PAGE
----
Transatlantic Race 2011: Update

The Maxi Yachts that started on July 3 from Newport, R.I. to The Lizard in southeast England have been making fantastic progress. The yachts are all opting for the direct route and maximizing speed. Rambler 100, the Juan Kouyoumdjian-designed 100’ canting keel maxi, is averaging close to 20 knots and predicted to finish on the 10th of July. This will set an exceptional benchmark for a transatlantic crossing.

Rambler 100 is closely competing with PUMA’s Mar Mostro.  PUMA has taken up a slightly more northerly position however, the Point Alpha ice gate is looming and the Volvo 70 may need to alter course towards the east to leave the mark of the course to port.  Nearly one hundred miles behind Rambler 100, ICAP Leopard is south of the rhumb line and enjoying better breeze than the two rivals in front.

The young Oakcliff All American Offshore Team, racing aboard the Reichel Pugh-designed Vanquish, are thrilled with the experience, and opportunity and are managing to hold their own rather well despite the fiercely sophisticated competition.

In IRC Class Two, Jazz, is the frontrunner and the Cookson 50 has altered course north, aiming for a low-pressure system. This move north also avoids an area of little wind to the south that the German Rogers 46s, Shakti and Varuna, have been unable to take.

Second Start, June 29 – ?? Amory Ross

The IRC Class Three lead is maintained by Zaraffa. Ambersail’s move south saw the Lithuanian crew make up some ground but  ahead lies an area of little wind and they will need to move sideways to the northto get into pressure.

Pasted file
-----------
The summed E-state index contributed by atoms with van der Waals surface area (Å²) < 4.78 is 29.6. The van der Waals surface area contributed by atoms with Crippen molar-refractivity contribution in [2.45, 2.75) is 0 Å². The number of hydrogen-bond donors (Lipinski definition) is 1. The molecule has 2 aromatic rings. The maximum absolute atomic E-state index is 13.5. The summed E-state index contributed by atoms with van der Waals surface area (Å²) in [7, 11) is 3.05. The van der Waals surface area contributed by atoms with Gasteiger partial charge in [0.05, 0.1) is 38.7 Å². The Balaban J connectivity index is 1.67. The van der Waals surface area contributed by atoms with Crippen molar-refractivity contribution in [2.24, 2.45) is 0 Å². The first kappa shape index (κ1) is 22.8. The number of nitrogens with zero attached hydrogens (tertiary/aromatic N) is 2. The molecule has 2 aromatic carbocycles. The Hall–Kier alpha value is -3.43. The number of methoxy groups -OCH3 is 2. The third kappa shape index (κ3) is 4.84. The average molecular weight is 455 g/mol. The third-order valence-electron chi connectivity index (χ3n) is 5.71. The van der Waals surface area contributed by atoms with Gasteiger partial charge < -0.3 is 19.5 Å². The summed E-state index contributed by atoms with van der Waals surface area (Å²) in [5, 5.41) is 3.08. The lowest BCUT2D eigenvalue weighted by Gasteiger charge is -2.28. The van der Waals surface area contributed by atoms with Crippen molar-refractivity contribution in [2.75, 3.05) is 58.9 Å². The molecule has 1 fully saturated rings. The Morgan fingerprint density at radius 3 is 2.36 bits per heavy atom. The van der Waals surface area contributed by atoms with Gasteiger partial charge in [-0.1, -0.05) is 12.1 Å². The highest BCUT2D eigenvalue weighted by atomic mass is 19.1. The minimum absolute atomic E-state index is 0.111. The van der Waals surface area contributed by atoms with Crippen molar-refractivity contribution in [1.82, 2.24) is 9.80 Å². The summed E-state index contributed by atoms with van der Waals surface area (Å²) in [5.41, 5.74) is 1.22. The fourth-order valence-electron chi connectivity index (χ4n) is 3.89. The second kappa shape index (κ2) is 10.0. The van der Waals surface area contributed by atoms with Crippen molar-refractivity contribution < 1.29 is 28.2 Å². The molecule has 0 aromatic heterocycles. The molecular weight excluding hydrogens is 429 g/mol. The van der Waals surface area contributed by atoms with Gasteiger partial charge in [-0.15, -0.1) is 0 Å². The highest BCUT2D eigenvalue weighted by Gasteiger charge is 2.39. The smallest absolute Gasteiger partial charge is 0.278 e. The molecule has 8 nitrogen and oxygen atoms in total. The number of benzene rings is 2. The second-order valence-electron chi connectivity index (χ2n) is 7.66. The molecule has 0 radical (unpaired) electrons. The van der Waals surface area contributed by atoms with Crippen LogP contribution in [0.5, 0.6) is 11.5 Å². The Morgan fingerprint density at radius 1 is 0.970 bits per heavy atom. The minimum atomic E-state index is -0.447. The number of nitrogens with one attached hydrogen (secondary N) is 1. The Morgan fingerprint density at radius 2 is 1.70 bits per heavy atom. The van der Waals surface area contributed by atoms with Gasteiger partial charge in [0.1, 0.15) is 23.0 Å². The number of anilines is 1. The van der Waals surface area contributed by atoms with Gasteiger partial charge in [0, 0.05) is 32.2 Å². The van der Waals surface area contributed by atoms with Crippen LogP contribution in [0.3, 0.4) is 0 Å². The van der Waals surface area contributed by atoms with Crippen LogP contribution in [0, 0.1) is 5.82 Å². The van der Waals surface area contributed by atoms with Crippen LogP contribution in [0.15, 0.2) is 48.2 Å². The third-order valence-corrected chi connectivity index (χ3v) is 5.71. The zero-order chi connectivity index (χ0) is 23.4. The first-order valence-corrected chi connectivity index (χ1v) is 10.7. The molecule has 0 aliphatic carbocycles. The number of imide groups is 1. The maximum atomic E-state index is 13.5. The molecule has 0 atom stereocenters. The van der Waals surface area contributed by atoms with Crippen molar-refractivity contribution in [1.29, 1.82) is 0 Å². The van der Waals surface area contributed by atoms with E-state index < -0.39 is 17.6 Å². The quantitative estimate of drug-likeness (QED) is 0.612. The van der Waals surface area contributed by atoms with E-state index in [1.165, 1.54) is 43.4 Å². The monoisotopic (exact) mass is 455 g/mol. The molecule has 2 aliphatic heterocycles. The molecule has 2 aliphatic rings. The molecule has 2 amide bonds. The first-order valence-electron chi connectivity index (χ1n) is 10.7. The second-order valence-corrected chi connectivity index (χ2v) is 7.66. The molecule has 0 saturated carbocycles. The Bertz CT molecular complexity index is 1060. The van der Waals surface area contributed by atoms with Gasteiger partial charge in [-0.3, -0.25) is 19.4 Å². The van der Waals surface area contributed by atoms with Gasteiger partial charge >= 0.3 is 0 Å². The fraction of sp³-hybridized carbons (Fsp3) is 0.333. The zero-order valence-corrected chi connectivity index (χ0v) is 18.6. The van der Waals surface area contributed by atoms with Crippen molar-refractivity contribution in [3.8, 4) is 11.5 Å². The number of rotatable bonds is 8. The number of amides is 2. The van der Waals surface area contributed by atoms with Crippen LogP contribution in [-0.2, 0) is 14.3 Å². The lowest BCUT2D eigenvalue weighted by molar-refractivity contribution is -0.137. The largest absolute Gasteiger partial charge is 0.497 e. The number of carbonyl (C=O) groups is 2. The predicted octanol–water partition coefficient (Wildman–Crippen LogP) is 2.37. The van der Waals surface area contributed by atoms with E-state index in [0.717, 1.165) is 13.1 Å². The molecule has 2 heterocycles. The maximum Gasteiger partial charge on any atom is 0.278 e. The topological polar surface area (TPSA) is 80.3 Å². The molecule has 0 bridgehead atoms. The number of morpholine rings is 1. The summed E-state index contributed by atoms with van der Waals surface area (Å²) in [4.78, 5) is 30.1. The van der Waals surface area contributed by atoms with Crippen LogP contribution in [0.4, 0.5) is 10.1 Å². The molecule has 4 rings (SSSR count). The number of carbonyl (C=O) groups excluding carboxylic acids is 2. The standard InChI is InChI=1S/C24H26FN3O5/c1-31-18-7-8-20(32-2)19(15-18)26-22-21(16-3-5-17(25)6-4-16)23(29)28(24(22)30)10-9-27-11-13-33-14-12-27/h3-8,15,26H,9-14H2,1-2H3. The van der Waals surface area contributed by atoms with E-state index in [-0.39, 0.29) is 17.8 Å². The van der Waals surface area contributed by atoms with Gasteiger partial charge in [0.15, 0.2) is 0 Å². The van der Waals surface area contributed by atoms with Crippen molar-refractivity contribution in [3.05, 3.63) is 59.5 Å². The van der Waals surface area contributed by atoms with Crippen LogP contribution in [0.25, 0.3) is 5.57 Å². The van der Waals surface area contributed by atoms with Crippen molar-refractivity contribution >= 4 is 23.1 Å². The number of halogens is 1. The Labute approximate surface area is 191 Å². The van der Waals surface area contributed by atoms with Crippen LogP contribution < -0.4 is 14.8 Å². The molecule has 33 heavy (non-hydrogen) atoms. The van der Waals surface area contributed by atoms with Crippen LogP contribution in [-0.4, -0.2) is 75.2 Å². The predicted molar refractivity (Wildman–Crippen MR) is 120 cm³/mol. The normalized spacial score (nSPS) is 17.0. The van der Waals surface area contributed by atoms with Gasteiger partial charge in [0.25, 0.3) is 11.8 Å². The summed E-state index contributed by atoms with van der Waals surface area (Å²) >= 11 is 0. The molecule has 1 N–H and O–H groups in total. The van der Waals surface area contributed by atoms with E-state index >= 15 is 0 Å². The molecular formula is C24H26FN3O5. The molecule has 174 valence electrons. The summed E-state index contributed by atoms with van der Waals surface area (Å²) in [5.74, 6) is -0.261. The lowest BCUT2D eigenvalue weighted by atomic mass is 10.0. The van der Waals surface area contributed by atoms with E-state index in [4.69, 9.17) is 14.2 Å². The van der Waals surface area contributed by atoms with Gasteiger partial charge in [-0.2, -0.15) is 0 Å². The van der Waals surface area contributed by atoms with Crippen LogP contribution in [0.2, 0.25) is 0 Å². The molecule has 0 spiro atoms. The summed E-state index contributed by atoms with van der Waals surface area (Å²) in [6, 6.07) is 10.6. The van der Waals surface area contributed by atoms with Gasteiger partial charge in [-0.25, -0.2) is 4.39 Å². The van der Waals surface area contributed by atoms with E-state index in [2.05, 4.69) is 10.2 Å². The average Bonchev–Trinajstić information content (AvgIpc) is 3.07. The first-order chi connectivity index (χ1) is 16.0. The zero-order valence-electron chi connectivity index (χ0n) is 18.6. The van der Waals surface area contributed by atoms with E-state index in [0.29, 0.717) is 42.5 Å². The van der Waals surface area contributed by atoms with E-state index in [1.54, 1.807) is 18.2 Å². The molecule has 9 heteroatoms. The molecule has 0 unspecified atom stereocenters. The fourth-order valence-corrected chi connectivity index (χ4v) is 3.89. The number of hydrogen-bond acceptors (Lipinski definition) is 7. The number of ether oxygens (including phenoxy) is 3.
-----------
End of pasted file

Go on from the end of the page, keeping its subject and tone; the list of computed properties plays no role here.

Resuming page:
In IRC Class Four, Carina has given a remarkable performance but their competition has most definitely caught up some miles.  Carina chose a southerly route, while the Army Sailing Association’s British Soldier, among others, stayed to the north. British Soldier has advanced 30 miles on Carina, but the American team is still over 170 miles ahead.

Ned Collier-Wakefield’s (Oxford, U.K.) Concise 2 is currently 60 miles ahead of Dragon, skippered by Mike Hennessy (Mystic, Conn.).  The two Class 40s have been enjoying some fast-reaching conditions and are now fully offshore many miles from land.

Dragon passed the longitude of Point Alpha and now the next mark of the course is Lizard Point, a mere 1800 miles down the road,” reported Hennessy in a message revealing his thoughts as they head out into the Atlantic.  “Funny enough, our entire race thus far has been within about 100 miles of land.  Now we are heading off into that big open space in between, the wild blue yonder.  See you on the other side.”

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